14th March 2022
Plan for the worst and hope for the best. Everyone is only talking about one of two things at the moment, either a disease or an invasion. However, there are other, much more closer to home events that we ought really be prepared for, but of which few have been giving much thought to, including yours’ truly.
In thinking, analysing and planning for clients’ Financial Planning, in order to be prudent, I always use assumptions that are historically close to worst-case scenario. We are much better over-shooting the mark than under-shooting the mark over multi-decades. When creating and refining a Financial Plan (MasterPlan) we must of course assume certain things, such as the length of your plan, the long term rate of returns from a chosen portfolio etc. For example, the worst average annual return during all 20-year rolling periods for S&P 500 between 1950 and 2021 was 6%, so that’s pretty close to what we assume we will achieve in our planning! At times of volatility it is easy to think that even getting 6% per year over the next 20 years might seem like pie-in-the-sky. However when we see that the best 20-year rolling period saw annual returns of 17%, we have an anchoring reference point!
Many client we work with have Financial Plans that span 20, 30, 40+ years. Based on life expectancy we are designing and refining over time, based on them living to 85 years of age or more, based on historical life expectancy statistics. However, we must not take our eyes off the fact that we might not live to that age. Just because the median suggests we might, we must be prepared, financially whatever about emotionally, for our lives to shorter than that.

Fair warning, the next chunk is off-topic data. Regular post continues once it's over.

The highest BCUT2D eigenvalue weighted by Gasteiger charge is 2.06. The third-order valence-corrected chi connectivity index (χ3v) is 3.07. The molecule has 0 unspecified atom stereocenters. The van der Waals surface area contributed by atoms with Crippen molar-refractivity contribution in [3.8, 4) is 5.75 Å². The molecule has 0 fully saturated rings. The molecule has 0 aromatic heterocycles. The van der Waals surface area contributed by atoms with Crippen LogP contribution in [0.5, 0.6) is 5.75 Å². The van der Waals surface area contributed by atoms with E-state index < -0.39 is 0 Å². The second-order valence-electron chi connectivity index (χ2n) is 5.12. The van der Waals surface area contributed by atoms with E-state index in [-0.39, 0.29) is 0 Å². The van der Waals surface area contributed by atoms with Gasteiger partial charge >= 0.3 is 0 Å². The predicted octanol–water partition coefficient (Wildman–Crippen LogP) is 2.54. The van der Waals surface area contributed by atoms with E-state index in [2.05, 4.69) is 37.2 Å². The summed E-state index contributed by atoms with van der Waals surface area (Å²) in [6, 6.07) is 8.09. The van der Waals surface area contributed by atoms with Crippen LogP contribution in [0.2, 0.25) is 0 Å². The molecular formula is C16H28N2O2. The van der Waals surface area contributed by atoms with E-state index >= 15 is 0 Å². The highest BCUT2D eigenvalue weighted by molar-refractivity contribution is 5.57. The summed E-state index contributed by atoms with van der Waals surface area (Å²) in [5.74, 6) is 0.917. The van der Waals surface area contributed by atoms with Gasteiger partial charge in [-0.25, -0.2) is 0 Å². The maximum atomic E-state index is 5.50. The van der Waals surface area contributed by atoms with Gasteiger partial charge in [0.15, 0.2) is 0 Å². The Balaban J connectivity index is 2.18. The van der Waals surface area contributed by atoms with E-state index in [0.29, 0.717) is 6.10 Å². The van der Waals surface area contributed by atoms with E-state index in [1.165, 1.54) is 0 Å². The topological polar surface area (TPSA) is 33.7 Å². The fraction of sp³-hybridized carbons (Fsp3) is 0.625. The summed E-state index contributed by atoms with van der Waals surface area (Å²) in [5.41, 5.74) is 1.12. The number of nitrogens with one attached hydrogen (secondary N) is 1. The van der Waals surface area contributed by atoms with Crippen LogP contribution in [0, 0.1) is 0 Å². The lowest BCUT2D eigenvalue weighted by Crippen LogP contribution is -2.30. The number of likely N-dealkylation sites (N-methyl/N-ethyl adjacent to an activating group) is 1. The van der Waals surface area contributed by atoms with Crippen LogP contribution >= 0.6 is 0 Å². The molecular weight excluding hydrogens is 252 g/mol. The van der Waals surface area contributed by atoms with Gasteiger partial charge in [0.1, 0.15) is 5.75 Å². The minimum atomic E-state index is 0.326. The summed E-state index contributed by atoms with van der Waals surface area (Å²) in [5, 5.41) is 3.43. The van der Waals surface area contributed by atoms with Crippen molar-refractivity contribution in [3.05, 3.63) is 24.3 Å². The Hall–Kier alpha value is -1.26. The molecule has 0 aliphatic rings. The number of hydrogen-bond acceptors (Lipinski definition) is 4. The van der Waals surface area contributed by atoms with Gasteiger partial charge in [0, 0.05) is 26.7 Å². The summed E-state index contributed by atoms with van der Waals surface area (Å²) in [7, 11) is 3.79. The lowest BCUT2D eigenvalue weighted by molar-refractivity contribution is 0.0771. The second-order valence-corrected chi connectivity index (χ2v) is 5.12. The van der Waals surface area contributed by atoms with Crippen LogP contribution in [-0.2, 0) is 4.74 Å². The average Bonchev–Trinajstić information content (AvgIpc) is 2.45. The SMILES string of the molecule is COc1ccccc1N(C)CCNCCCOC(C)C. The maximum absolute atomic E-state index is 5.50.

This might sound strange, but from time to time in life we are reminded of just how fragile it can be, and how potentially meaningless a lot of our financial decisions may end up being! The trigger that prompted me to encourage you to prepare for not living as long as you expect was the fact that I attended a funeral of a fantastic 43 year old woman in Limerick at the weekend.
Jacqui died suddenly and most unexpectedly mid-last week. Her husband and 3 young kids have just had their whole worlds’ altered to a huge degree. During her mass, as I listened to her husband deliver an incredibly composed and beautiful few words in front of a packed church, it was not lost on me how very lucky many of us are to still be here enjoying our lives, irrespective of what age we may be. And it also reminded me to be hugely grateful to have the wonderful people in my life that I have right now. Reflecting on it afterwards, and being who I am, this terribly sad event also reminded me of the financial implications any of us face in losing a loved-one.
Quite often it takes a seismic event, in our own life or in that of someone close, to remind us of the things you ought to be grateful for, but also the things we should be prepared for. Death, whether of us or of someone in our financial lives, has a major impact on our Financial Plans (assuming we have some).
I was considering writing about the ways and means to protect oneself – but realised there is nobody more qualified or expert on that topic than one of our previous Podcast guests, Nick McGowan of www.Lion.ie (no affiliation or back-handers for us, they are just bloody good at what they do!). Nick lives and breaths financial protection, and does only protection for clients – so he and his team are THE content experts on the subject in Ireland in my view.
Nick joined us on a podcast while we were on our ‘Podcast Tribe’ journey, so if you were not signed-up to that last year, you are getting a huge bonus today! I hope you enjoy it, and more importantly I hope it helps you to be as well prepared as you need to be for a seismic and unwanted event.
Listen to the wise words of Nick McGowan here right now – cop yourself on!
I hope it helps.
If you seek a source of trusted, truly independent expertise on your investments, pensions & financial life, we can help.